In 2018, the White House and EPA attempted to suppress the release of a report by the Centers for Disease Control on PFAS health effects on water contamination near military bases, chemical plants, and other sites. More recently, a new CDC comprehensive study of these chemicals has faced delays and setbacks from the Trump administration. And attempts by Congressional lawmakers to pass protective drinking water standards for PFASs have been met with veto threats by President Trump.
Contrast all this with the progress made by EU governments, which have moved to regulate and restrict the usage of PFASs (as a group), including the recent announcement to phase out these chemicals by 2030.
A bright spot is that some states, including New Jersey, Vermont, and Minnesota, have stepped in to protect their citizens by enacting more rigorous oversight of certain PFAS chemicals.
What Can You Do to Limit Your Exposure?
As I’ve mentioned, our federal government has not provided sufficient consumer protection from PFAS contamination. So what can you do? Take matters into your own hands and empower yourself to protect your body, your community, and your planet.
Well done! You’ve reached this point on my post and you’re now that much more knowledgeable about forever chemicals. Don’t stop here! Read far and wide to stay informed. I list a few resources below for further reading.
- Environmental Working Group‘s personal care database is indispensable, as is the interactive PFAS Contamination map. While there, browse through their numerous other guides and resources.
- Made Safe also has a guide for safe, toxin-free products.
- Centers for Disease Control has a PFAS page that is periodically updated.
- Union of Concerned Scientists is always a useful resource. Check out their fact sheet on PFAS contamination at military bases.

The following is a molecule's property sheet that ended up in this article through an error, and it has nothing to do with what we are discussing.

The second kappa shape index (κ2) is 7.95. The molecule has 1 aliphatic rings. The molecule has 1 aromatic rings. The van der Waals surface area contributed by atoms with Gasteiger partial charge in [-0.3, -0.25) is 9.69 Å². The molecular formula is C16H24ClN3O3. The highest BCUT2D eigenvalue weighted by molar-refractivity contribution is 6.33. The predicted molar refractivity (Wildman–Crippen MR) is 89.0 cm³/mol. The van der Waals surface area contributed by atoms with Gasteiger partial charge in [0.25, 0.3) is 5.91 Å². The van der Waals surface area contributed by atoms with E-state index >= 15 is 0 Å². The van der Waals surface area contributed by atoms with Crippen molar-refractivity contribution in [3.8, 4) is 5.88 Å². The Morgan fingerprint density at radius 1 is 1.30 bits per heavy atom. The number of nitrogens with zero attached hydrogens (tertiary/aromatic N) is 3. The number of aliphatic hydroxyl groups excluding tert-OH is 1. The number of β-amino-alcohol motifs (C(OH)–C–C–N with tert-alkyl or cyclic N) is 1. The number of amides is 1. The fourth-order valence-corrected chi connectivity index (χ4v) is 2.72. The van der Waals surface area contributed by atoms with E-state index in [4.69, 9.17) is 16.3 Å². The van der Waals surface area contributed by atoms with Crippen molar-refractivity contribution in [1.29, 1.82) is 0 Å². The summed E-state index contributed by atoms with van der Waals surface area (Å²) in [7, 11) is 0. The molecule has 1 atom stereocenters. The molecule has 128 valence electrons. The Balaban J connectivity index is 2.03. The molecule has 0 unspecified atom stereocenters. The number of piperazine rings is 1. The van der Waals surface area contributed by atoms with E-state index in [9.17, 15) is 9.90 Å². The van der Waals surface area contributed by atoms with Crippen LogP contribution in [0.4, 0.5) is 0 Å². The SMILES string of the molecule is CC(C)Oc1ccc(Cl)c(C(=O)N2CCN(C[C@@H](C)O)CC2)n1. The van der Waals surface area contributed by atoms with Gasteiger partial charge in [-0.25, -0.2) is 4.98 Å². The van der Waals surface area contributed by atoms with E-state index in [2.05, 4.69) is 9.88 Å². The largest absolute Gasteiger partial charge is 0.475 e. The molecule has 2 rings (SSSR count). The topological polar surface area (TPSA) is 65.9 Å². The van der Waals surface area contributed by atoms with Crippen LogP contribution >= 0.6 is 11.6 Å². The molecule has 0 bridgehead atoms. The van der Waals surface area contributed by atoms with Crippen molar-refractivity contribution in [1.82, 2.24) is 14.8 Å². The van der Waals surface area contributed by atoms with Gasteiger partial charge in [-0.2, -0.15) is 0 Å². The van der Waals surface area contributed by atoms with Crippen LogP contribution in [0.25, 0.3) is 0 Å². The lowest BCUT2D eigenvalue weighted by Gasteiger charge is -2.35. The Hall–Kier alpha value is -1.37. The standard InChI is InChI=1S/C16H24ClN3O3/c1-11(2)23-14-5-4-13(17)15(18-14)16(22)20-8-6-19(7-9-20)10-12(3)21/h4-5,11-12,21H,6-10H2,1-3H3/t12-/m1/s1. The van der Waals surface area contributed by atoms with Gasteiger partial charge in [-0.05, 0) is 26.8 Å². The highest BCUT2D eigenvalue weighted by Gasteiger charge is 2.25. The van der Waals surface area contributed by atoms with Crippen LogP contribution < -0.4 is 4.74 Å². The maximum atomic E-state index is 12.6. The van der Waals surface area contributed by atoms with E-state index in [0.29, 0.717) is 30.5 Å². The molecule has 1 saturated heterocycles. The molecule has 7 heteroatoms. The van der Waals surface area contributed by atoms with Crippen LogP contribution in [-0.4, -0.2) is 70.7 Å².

- Environment & Human Health organization is a non-profit dedicated to protecting human health from environmental harm through research, education, and the promotion of sound public policies. Their daily e-blast will keep you up-to-date.
- PFAS Central updates its PFAS-Free Products list on a regular basis.
- Safer States has a handy bill tracker to see what laws your state has passed.
- Food & Water Watch‘s issue brief on PFAS is an excellent deep dive into the issue.
- Northeastern University has a PFAS website that includes timelines and a contamination site tracker.
- STEEP, a partnership of the University of Rhode Island, Harvard T.H. Chan School of Public Health, Department of Environmental Health, and Silent Spring InstituteThe University of Rhode Island, undertakes PFAS research and community engagement. The STEEP site contains extensive resources, including news, videos, presentations, and podcasts.
Check Your Water and Food
For drinking water at home, consider purchasing a water filtration system to reduce your exposure to toxins. EWG has a handy water filter guide so you know what kind to get. Remember to change the water filter regularly. When you’re out and about, instead of bottled water, purchase a reusable glass or stainless steel bottle.
For food, control what goes into your body by preparing meals from minimally processed ingredients instead of purchasing pre-packaged meals.
Check Your Products
Be a savvy consumer. Avoid the obvious PFAS-containing products that I’ve written about above. Consult the consumer guides that I list above to know which brands and products to avoid and which are safe(r).
Now that you know what forever chemicals are it’s important to keep an eye out for news and updates. We can’t rely on the current federal regulatory system to inform and protect us, so the key is to continuously check reliable sources for the latest news.
Does this issue have you infuriated, freaked out, or feeling helpless? Or all of the above? Get involved! It can be as simple as signing a petition advocating for more stringent standards, joining an advocacy organization, and/or voting for candidates who campaign for regulatory change.
If you’re really fired up, start a group in your community to put pressure on local and state legislators. I did (for reusable bag legislation), and you can too! The point is to stay engaged with these critical environmental policy issues so you can be part of making that change.